Today’s text doesn’t clean things up for us, or give us a solution. In fact, the coming texts get worse before they get better. The warning, though, is real. Pay attention. Engage. Don’t disregard everyone but don’t let them get you down, either. The work continues. And God is ALWAYS in it. In seasons of hurt in our world, in seasons of a heckuva lot of change around here. God is always in it. After this warning, Mark tells of their success. “So they went out and proclaimed that all should repent,” he writes. They cast out demons, visited people who were sick, bringing comfort and anointing them with oil. They knew that their work, their love demonstrated for others, THAT was the true measure. Through those actions, through the policies they made, through the ways they reached out and listened, or didn’t. Through the ways they cared for the least of these, we’d know. They’d know. “They are the ones that follow that Jesus, aren’t they?” They’ll say. And we’ll be proud to be counted among their number, because we’ll meet others, as Christ meets us, not with suspicion, but grace.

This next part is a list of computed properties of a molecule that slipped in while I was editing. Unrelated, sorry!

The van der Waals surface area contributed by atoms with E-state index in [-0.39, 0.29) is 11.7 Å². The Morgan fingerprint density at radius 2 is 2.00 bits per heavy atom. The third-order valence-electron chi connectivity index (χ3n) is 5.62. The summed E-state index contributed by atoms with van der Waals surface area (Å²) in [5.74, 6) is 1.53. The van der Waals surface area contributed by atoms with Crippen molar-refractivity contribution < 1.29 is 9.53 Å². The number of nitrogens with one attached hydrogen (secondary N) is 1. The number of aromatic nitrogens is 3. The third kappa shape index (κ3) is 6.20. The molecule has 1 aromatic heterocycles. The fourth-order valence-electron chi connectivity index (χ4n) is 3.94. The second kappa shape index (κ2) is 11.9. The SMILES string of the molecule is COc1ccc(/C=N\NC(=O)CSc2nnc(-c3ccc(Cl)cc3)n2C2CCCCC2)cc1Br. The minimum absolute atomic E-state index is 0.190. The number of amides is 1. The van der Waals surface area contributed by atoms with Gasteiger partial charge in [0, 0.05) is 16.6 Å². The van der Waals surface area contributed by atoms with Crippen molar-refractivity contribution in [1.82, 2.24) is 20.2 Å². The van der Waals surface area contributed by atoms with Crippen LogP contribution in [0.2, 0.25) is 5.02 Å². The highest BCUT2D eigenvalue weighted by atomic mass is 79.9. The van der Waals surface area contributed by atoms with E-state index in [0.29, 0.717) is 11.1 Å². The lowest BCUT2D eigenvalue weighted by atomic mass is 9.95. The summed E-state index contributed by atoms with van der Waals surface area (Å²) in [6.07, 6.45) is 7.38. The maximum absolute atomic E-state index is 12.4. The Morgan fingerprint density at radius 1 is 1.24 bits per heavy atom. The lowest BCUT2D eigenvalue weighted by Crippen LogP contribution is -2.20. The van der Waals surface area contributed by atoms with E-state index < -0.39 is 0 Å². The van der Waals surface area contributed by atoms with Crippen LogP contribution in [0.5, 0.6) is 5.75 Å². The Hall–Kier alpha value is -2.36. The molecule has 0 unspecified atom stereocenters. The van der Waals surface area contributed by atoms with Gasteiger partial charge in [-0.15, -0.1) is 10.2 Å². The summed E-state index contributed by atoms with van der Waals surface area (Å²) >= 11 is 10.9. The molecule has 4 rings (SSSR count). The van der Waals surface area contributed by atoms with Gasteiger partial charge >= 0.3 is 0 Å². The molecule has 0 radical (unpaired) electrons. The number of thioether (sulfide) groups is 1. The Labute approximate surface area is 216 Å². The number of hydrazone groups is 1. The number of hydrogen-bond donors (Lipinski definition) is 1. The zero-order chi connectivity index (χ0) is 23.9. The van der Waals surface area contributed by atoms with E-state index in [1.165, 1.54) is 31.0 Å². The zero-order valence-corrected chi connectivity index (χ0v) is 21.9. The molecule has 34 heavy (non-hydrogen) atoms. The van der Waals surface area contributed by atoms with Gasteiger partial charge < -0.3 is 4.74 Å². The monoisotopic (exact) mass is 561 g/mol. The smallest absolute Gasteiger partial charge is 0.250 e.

May it be so. May it be so. All praise be to God. Amen.
 The New Interpreter’s Bible, Volume VIII, (Nashville: Abingdon Press, 1995), p 592. I’m grateful to the Rev. Meg Peery McLaughlin for pointing me to this note in her paper on this text at The Well, Chicago, 2015.
 Lamar Williamson, Interpretation: Mark, (Atlanta: John Knox Press, 1983), p 120.
 From the Rev. Jill Duffield’s “Looking into the Lectionary – Jesus’ packing list,” received via email from The Presbyterian Outlook on July 2, 2018.
 Neil Postman, “Amusing Ourselves to Death: Public Discourse in the Age of Show Business, 20th anniversary edition” (New York: Penguin, 1995), xix-xx.